What this will lead into is an inconsequential Development Plan that will be difficult to implement and one that will face opposition during its tenure. In this too, unfortunately, Pune will lead other cities in making a mess of an already unplanned urban growth scenario.

The government is the leader! It cannot and should not wait for any further indication. It should treat the Pune DP case as an example of what will continue to happen in other cities and make immediate and effective changes to include more citizens into their processes and procedures. The MR&TP Act needs amendments not to reduce peoples' power but increase it for positive and empowered Citizen Participation.

Reiterating where I began, we, the government, needs a radical paradigm shift in planning the urban sector if we are to see a golden age for cities in India.


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  2. A timely article, since I was bothered by the below:
    I always feel that infrastructure projects are done way too late, and that somehow these projects need to get ahead of the curve. So, when an underpass was being constructed on one of the roads in Bangalore, I was a bit surprised as there wasn't an immediate need, however could foresee that the junction would become a problem a few years ahead. However, the residents came in full force, stopped the work and the half made underpass was filled in again and status quo prevailed. A year down the line that junction is now starting to become a bottleneck and we are now behind the curve.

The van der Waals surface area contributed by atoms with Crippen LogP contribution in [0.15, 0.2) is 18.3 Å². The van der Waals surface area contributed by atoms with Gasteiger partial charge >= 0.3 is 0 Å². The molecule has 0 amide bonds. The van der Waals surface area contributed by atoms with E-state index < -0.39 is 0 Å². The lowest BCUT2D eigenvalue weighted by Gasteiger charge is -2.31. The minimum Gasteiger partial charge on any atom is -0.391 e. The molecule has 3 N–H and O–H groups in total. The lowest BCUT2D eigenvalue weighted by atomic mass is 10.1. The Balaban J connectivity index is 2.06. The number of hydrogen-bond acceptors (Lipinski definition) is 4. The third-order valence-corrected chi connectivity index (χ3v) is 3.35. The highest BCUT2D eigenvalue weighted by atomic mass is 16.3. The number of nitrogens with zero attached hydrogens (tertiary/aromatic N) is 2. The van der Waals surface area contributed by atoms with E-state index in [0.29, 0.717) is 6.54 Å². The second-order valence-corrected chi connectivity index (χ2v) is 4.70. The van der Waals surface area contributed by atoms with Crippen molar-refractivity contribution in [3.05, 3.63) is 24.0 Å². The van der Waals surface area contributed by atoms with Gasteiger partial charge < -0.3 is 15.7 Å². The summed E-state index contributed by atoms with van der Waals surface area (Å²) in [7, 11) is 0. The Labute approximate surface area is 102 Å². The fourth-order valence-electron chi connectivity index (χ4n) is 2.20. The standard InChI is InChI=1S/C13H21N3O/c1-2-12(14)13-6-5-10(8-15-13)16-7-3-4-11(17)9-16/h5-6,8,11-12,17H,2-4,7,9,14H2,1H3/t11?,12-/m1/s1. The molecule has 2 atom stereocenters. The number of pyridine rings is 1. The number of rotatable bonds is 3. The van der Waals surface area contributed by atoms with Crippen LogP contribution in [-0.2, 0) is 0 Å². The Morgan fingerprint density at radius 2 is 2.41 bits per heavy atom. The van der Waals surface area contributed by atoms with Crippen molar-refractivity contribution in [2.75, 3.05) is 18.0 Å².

So, though I agree with citizens participation, in our country where everyone has an opinion and think their opinion is the best, we have to tread cautiously!
    In the above case, I think the people felt cheated (maybe?) because they were not at all aware of the plans and suddenly saw the new development. Lack of transparency is the problem.
    A time bound process to provide the "Plan" visibility, get the inputs from the citizens and get the right committee (with the right citizen representatives) to be part of the decision making process will help immensely.